This organization he [said] was called "Technischer Dienst des BDJ" (Technical Service of the BDJ), and occupied itself with the military training of its members so as to be ready for gurilla warfare and sabotage in case Soviet-Russians should occupy West Germany. On 13 September, the Polizeipräsidium Frankfurt/M., by order of the Hesse Minister President, began large-scale measures against the leaders and members of the "Technischer Dienst" living in Hesse; this ended up in the apprehension of the treasurer and adjutant, the businessman Otto Rietdorf from Frankfurt/M.; of the Land Chairman of Hesse, the commercial employee Rudolf Radermacher from Neu-Isenburg near Frankfurt/M.; and the training chief of the organization, the businessman Friedrich Karl Kleff from Hamburg. The accused were brought before the Amtsgericht (Municipal Court) in Frankfurt/M., which issued a warrant of arrest on the grounds:
"that they had participated in an organization whose existence, statutes, or purpose were to be kept a secret from the Government of the State, and that they had participated as ring-leaders in an organization whose purpose and activities were bent on committing punishable acts, offenses in the interpretation of Articles 128, 129 of the Penal Code."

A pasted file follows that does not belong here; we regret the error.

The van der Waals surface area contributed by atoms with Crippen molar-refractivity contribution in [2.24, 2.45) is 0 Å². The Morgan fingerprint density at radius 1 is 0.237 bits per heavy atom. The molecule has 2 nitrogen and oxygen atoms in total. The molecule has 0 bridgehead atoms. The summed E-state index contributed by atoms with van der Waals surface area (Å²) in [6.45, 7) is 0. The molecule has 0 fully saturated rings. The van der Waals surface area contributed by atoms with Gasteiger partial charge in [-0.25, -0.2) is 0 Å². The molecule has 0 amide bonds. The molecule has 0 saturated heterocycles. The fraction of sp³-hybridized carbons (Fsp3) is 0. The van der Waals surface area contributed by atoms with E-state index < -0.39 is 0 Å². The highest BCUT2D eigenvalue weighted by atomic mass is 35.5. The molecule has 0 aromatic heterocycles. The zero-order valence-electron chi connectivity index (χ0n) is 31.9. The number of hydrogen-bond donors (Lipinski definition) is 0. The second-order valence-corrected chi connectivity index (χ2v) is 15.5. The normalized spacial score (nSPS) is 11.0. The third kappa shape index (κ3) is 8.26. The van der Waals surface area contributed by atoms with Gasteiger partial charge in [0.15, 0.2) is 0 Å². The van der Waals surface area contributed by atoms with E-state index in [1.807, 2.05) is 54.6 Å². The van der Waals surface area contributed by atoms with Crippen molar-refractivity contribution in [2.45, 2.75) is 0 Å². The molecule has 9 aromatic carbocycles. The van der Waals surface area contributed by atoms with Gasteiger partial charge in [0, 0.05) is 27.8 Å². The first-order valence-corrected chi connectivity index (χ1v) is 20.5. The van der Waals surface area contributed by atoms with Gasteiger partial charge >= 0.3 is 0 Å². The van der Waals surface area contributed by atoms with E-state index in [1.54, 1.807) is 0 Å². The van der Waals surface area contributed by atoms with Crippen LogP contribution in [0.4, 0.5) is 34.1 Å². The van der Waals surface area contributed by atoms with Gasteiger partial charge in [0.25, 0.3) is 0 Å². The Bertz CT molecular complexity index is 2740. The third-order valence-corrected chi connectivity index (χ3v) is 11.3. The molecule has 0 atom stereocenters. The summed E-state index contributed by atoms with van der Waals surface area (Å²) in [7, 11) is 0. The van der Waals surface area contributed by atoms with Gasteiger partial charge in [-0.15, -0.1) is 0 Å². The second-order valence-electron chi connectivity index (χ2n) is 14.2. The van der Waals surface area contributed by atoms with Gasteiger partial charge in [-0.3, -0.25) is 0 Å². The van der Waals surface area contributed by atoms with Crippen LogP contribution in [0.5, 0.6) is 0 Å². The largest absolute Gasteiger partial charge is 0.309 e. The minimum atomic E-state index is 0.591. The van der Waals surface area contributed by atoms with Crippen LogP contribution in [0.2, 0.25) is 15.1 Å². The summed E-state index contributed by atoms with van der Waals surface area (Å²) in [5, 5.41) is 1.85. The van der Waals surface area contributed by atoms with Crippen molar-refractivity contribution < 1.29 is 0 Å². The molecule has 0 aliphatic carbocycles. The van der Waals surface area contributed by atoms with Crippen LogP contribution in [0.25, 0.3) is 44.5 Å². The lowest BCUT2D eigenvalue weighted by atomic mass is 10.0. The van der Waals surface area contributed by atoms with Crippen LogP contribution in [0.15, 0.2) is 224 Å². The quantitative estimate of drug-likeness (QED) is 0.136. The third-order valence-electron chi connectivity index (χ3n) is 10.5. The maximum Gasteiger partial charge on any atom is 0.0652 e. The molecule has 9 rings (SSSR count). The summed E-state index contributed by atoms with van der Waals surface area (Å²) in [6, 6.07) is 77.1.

A raid by local police units in the premises of the BDJ in 1952 revealed that the U.S. had funded the organization with a monthly sum of $50,000, and supplied it with arms, ammunition and explosives. A weapons cache with machine guns, grenades, light artillery guns and explosives were found in the Odenwald near Frankfurt am Main.7 Seized documents also contained an assassination list naming 40 German political leaders - mainly politicians of the SPD. Among them were Herbert Wehner, the former head of the SPD party, Erich Ollenhauer, the Hessian Minister of the Interior, Heinrich Zinnkann and the Mayor of Hamburg and Bremen. In the case of an "emergency" scenario, the BDJ had already infiltrated members into the SPD.
The American side made an official declaration, claiming that the organization was based on the initiative and directives of a military agency of the American Occupation Power, and that therefore it was not a secret organization established on the private initiative of the German individuals concerned.6 After this statement the accused were released from prison without further charges on September 13, 1952.
The CIC took over the custody of the German BDJ members and subsequently refused all access to them by German authorities, which intended to raise an indictment due to unlawful possession of weapons and planned murder. CIC agents continued to seize all documents still available and refused to surrender them to the German authorities. As a result of the ongoing investigation U.S. authorities finally admitted to have financed the BDJ for the training of guerrillas in case of war with the Soviet Union.8